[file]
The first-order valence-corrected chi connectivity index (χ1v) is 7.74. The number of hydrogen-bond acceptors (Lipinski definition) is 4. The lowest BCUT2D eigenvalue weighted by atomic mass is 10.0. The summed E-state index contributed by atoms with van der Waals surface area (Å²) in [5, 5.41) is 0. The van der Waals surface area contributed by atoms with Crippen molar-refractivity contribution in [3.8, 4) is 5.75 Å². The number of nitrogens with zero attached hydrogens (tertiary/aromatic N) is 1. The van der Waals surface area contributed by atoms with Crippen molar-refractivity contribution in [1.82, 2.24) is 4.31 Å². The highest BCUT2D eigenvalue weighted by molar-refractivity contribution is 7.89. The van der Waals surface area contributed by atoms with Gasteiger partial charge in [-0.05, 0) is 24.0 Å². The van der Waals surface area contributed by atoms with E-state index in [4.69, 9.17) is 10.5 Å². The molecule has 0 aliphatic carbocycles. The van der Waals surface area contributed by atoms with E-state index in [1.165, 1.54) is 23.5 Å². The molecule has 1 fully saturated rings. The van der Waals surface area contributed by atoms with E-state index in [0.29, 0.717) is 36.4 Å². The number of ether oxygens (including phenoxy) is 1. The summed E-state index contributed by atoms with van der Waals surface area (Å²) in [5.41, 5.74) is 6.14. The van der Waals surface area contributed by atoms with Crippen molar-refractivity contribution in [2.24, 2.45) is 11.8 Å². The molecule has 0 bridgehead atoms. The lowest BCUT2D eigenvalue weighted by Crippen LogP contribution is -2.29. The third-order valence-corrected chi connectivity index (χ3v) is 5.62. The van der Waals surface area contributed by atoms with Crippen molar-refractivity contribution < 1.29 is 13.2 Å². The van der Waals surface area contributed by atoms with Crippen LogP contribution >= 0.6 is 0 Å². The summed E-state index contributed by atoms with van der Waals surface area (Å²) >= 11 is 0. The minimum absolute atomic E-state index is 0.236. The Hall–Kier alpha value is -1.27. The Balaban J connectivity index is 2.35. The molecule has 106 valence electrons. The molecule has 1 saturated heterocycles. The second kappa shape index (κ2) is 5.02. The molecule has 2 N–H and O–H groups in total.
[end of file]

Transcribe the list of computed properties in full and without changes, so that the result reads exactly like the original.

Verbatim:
The first-order valence-corrected chi connectivity index (χ1v) is 7.74. The number of hydrogen-bond acceptors (Lipinski definition) is 4. The lowest BCUT2D eigenvalue weighted by atomic mass is 10.0. The summed E-state index contributed by atoms with van der Waals surface area (Å²) in [5, 5.41) is 0. The van der Waals surface area contributed by atoms with Crippen molar-refractivity contribution in [3.8, 4) is 5.75 Å². The number of nitrogens with zero attached hydrogens (tertiary/aromatic N) is 1. The van der Waals surface area contributed by atoms with Crippen molar-refractivity contribution in [1.82, 2.24) is 4.31 Å². The highest BCUT2D eigenvalue weighted by molar-refractivity contribution is 7.89. The van der Waals surface area contributed by atoms with Gasteiger partial charge in [-0.05, 0) is 24.0 Å². The van der Waals surface area contributed by atoms with E-state index in [4.69, 9.17) is 10.5 Å². The molecule has 0 aliphatic carbocycles. The van der Waals surface area contributed by atoms with E-state index in [1.165, 1.54) is 23.5 Å². The molecule has 1 fully saturated rings. The van der Waals surface area contributed by atoms with E-state index in [0.29, 0.717) is 36.4 Å². The number of ether oxygens (including phenoxy) is 1. The summed E-state index contributed by atoms with van der Waals surface area (Å²) in [5.41, 5.74) is 6.14. The van der Waals surface area contributed by atoms with Crippen molar-refractivity contribution in [2.24, 2.45) is 11.8 Å². The molecule has 0 bridgehead atoms. The lowest BCUT2D eigenvalue weighted by Crippen LogP contribution is -2.29. The third-order valence-corrected chi connectivity index (χ3v) is 5.62. The van der Waals surface area contributed by atoms with Crippen molar-refractivity contribution < 1.29 is 13.2 Å². The van der Waals surface area contributed by atoms with Crippen LogP contribution >= 0.6 is 0 Å². The summed E-state index contributed by atoms with van der Waals surface area (Å²) >= 11 is 0. The minimum absolute atomic E-state index is 0.236. The Hall–Kier alpha value is -1.27. The Balaban J connectivity index is 2.35. The molecule has 106 valence electrons. The molecule has 1 saturated heterocycles. The second kappa shape index (κ2) is 5.02. The molecule has 2 N–H and O–H groups in total.